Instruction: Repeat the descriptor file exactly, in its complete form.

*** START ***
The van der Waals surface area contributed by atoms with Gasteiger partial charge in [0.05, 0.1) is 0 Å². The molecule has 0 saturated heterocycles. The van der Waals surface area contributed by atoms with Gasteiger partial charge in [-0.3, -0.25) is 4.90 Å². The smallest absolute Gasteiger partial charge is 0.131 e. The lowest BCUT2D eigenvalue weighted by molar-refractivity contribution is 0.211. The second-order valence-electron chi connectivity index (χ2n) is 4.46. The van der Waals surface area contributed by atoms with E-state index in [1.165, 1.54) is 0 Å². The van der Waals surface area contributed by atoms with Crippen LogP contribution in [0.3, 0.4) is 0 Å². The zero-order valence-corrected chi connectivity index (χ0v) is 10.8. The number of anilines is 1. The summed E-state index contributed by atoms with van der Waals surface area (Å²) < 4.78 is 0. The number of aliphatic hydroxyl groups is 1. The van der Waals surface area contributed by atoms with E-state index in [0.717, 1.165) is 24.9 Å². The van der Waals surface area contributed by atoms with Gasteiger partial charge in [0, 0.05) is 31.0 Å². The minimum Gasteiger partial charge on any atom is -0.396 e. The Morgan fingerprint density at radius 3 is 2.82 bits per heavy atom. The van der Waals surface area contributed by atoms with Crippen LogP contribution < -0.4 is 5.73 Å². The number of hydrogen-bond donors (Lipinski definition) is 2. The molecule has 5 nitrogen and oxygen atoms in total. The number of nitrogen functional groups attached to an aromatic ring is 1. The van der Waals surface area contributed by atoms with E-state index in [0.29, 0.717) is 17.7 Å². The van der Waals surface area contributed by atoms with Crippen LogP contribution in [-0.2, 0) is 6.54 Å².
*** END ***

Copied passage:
The van der Waals surface area contributed by atoms with Gasteiger partial charge in [0.05, 0.1) is 0 Å². The molecule has 0 saturated heterocycles. The van der Waals surface area contributed by atoms with Gasteiger partial charge in [-0.3, -0.25) is 4.90 Å². The smallest absolute Gasteiger partial charge is 0.131 e. The lowest BCUT2D eigenvalue weighted by molar-refractivity contribution is 0.211. The second-order valence-electron chi connectivity index (χ2n) is 4.46. The van der Waals surface area contributed by atoms with E-state index in [1.165, 1.54) is 0 Å². The van der Waals surface area contributed by atoms with Crippen LogP contribution in [0.3, 0.4) is 0 Å². The zero-order valence-corrected chi connectivity index (χ0v) is 10.8. The number of anilines is 1. The summed E-state index contributed by atoms with van der Waals surface area (Å²) < 4.78 is 0. The number of aliphatic hydroxyl groups is 1. The van der Waals surface area contributed by atoms with E-state index in [0.717, 1.165) is 24.9 Å². The van der Waals surface area contributed by atoms with Gasteiger partial charge in [0, 0.05) is 31.0 Å². The minimum Gasteiger partial charge on any atom is -0.396 e. The Morgan fingerprint density at radius 3 is 2.82 bits per heavy atom. The van der Waals surface area contributed by atoms with Crippen LogP contribution < -0.4 is 5.73 Å². The number of hydrogen-bond donors (Lipinski definition) is 2. The molecule has 5 nitrogen and oxygen atoms in total. The number of nitrogen functional groups attached to an aromatic ring is 1. The van der Waals surface area contributed by atoms with E-state index in [0.29, 0.717) is 17.7 Å². The van der Waals surface area contributed by atoms with Crippen LogP contribution in [-0.2, 0) is 6.54 Å².